Bruce Chatwin by Nicholas Shakespeare
A Biography

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Synopsis

"Unimprovable (and unstoppably readable)"
--Pico Iyer, Time

"Moving and elegant...A superb portrayal of the restless and randy travel writer brings us as close to his hidden heart as we're likely to get."
--Salon.com

"Shakespeare's engrossing bio does exactly what Chatwin's fans have longed to do: get beneath the alluring but elusive quality of his persona and prose. [Grade]: 'A'"
--Entertainment Weekly

"Immensely readable... Shakespeare portrays a man of colossal energies and intellect in perpetual conflict, whose life was a web of contradiction, controversy, and conundrum.... Shakespeare artfully synthesizes what could have been cacophonous voices into an impressively rendered and remarkably coherent portrait."
--Vogue

"Quite simply, one of the most beautifully written, painstakingly researched, and cleverly constructed biographies written this decade. Shakespeare has a quite extraordinary empathy for his subject, whom he portrays with humor, warmth, and an eye for telling detail, creating a book almost as original, intelligent, and observant as those by Chatwin himself."
--William Dalrymple, Literary Review (London)


Bruce Chatwin burst onto the literary landscape in 1977 with In Patagonia, which quickly became one of the most influential travel books of the twentieth century. The books that followed--The Viceroy of Ouidah, On the Black Hill, The Songlines, and Utz--confirmed his status as a major writer able to reinvent himself constantly. And the life he led successfully established him as one of the most charismatic and elusive literary figures of our time.

Beautiful to behold, charming, intelligent, a writer of exquisite prose, Chatwin was welcome in every society--from the most glamorous patrons of Sotheby's, where he held his first job, to the remote tribes of Africa. He was a thinker of striking originality, a reader of astonishing breadth and depth, and a mesmerizing storyteller. Salman Rushdie claimed that "he had the most erudite and possibly the most brilliant mind I ever came across."

And yet for all the adoration he received, when Chatwin died of AIDS in 1989, he died an enigma, a panoply of apparently conflicting identities. Married for twenty-three years to his American wife, Elizabeth, he was also an active homosexual. A socialite who loved to regale his rich and famous friends with uproariously funny stories about his travels and the people he met on them, he was at heart a single-minded loner who explored the limits of extreme solitude.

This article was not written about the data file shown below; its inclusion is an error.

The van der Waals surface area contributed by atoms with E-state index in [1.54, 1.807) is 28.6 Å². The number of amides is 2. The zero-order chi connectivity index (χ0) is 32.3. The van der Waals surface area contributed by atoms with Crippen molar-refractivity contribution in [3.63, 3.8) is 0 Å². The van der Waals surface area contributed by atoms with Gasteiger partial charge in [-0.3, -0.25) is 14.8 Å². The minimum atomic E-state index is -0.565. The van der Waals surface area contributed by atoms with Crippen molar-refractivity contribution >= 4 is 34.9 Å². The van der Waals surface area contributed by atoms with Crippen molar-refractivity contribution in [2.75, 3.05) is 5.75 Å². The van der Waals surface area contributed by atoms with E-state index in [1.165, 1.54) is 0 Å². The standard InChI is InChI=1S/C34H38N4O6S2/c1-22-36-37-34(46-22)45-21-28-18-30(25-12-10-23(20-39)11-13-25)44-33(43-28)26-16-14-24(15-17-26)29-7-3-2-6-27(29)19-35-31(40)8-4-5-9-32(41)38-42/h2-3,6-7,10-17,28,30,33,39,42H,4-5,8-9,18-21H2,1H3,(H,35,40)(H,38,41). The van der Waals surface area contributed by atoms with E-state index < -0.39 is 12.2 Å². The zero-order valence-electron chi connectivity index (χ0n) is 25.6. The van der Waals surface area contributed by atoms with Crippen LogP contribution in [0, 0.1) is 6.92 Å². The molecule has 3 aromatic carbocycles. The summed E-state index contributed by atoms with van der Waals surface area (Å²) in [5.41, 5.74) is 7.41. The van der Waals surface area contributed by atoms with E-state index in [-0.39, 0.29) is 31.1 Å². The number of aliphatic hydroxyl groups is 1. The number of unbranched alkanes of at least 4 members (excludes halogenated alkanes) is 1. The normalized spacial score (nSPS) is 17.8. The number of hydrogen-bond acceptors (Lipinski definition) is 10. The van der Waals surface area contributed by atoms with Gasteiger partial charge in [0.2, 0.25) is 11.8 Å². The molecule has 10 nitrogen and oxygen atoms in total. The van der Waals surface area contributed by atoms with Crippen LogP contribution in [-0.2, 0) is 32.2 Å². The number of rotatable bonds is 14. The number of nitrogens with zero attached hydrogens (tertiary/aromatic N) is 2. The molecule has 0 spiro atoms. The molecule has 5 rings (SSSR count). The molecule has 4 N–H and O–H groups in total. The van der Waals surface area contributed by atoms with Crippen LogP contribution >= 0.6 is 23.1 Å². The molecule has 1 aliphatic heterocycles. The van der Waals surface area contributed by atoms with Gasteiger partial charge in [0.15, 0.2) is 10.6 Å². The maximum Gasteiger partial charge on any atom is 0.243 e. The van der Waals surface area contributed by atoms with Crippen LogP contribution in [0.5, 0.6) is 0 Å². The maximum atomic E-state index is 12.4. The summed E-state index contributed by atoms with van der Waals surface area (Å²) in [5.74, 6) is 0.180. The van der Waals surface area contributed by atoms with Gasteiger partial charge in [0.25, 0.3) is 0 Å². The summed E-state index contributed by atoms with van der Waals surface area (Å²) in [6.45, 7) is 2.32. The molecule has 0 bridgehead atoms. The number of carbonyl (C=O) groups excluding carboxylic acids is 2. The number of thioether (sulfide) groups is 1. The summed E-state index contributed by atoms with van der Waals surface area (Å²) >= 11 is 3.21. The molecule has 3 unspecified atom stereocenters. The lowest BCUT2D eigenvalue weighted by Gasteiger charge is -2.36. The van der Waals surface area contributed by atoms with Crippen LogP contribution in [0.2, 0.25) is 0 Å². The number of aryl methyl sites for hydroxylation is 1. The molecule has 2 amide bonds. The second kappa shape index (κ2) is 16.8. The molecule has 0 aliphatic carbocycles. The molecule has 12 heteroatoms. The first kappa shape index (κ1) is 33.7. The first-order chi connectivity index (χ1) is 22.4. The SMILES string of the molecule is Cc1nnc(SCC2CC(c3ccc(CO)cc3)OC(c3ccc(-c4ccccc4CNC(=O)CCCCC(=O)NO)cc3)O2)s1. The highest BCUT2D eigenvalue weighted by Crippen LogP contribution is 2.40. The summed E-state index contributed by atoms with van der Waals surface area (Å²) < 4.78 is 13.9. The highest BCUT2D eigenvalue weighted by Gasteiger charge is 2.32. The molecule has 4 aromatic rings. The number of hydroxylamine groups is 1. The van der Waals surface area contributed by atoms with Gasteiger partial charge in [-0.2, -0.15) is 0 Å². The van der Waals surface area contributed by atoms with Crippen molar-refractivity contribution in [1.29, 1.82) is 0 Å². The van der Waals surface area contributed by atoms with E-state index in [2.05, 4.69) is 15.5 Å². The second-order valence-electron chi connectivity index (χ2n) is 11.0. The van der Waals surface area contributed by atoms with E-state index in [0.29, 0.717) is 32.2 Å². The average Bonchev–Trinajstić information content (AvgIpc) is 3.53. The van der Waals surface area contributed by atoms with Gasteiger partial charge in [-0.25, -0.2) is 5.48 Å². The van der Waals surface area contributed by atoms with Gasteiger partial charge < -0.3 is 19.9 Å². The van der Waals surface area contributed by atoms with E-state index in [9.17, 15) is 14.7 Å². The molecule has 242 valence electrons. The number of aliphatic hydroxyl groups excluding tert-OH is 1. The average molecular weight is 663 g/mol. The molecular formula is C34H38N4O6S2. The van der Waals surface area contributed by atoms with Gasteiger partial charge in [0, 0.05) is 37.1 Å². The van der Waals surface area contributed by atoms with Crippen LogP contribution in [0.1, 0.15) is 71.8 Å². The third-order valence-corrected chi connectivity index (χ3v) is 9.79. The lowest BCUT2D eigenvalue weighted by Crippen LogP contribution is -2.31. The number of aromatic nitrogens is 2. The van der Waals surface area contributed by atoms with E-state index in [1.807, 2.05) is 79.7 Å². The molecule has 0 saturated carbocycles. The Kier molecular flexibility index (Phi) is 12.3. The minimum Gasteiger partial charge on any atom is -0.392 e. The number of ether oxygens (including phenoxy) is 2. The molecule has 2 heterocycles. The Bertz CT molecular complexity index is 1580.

Award-winning novelist Nicholas Shakespeare spent eight years traveling across five continents in Chatwin's footsteps. He was given unrestricted access to Chatwin's private notebooks, diaries, and letters, and has gathered evidence from Chatwin's peers, his friends, his family, his hosts, his enemies, and his lovers. The result is this masterful biography, rendered in a graceful narrative that brilliantly leads us into Chatwin's world--across all the vast geographic, social, and emotional expanses that he traveled--and into his psyche.


Beautiful to behold, charming, intelligent, a writer of exquisite prose, Chatwin was welcome in every society--from the most glamorous patrons of Sotheby's, where he held his first job, to the remote tribes of Africa. He was a thinker of striking originality, a reader of astonishing erudition, and a mesmerizing storyteller. Although married for twenty-three years to his American wife, Elizabeth, he was also an active homosexual, but at heart, a loner.

Acclaimed novelist Nicholas Shakespeare spent eight years traveling in Chatwin's footsteps. The result is this definitive biography rendered in a graceful narrative that brilliantly leads us into Chatwin's world, from the glittering dinner tables among the famous to foreign deserts among nomads, and into his psyche. -->